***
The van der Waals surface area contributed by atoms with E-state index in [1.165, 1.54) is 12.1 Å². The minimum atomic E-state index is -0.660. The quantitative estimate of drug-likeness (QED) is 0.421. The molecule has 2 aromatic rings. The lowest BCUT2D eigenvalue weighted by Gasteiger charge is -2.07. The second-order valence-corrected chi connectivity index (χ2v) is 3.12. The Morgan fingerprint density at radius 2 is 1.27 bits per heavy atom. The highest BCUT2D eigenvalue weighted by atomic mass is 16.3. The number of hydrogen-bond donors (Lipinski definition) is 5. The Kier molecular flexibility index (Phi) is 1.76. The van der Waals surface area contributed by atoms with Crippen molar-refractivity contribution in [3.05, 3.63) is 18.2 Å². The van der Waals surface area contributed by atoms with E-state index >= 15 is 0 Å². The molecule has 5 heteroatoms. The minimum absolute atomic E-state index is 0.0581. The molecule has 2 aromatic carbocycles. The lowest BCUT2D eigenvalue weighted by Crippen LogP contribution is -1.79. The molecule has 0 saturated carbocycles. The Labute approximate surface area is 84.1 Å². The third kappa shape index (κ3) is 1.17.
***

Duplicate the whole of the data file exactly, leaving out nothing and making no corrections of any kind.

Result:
The van der Waals surface area contributed by atoms with E-state index in [1.165, 1.54) is 12.1 Å². The minimum atomic E-state index is -0.660. The quantitative estimate of drug-likeness (QED) is 0.421. The molecule has 2 aromatic rings. The lowest BCUT2D eigenvalue weighted by Gasteiger charge is -2.07. The second-order valence-corrected chi connectivity index (χ2v) is 3.12. The Morgan fingerprint density at radius 2 is 1.27 bits per heavy atom. The highest BCUT2D eigenvalue weighted by atomic mass is 16.3. The number of hydrogen-bond donors (Lipinski definition) is 5. The Kier molecular flexibility index (Phi) is 1.76. The van der Waals surface area contributed by atoms with Crippen molar-refractivity contribution in [3.05, 3.63) is 18.2 Å². The van der Waals surface area contributed by atoms with E-state index >= 15 is 0 Å². The molecule has 5 heteroatoms. The minimum absolute atomic E-state index is 0.0581. The molecule has 2 aromatic carbocycles. The lowest BCUT2D eigenvalue weighted by Crippen LogP contribution is -1.79. The molecule has 0 saturated carbocycles. The Labute approximate surface area is 84.1 Å². The third kappa shape index (κ3) is 1.17.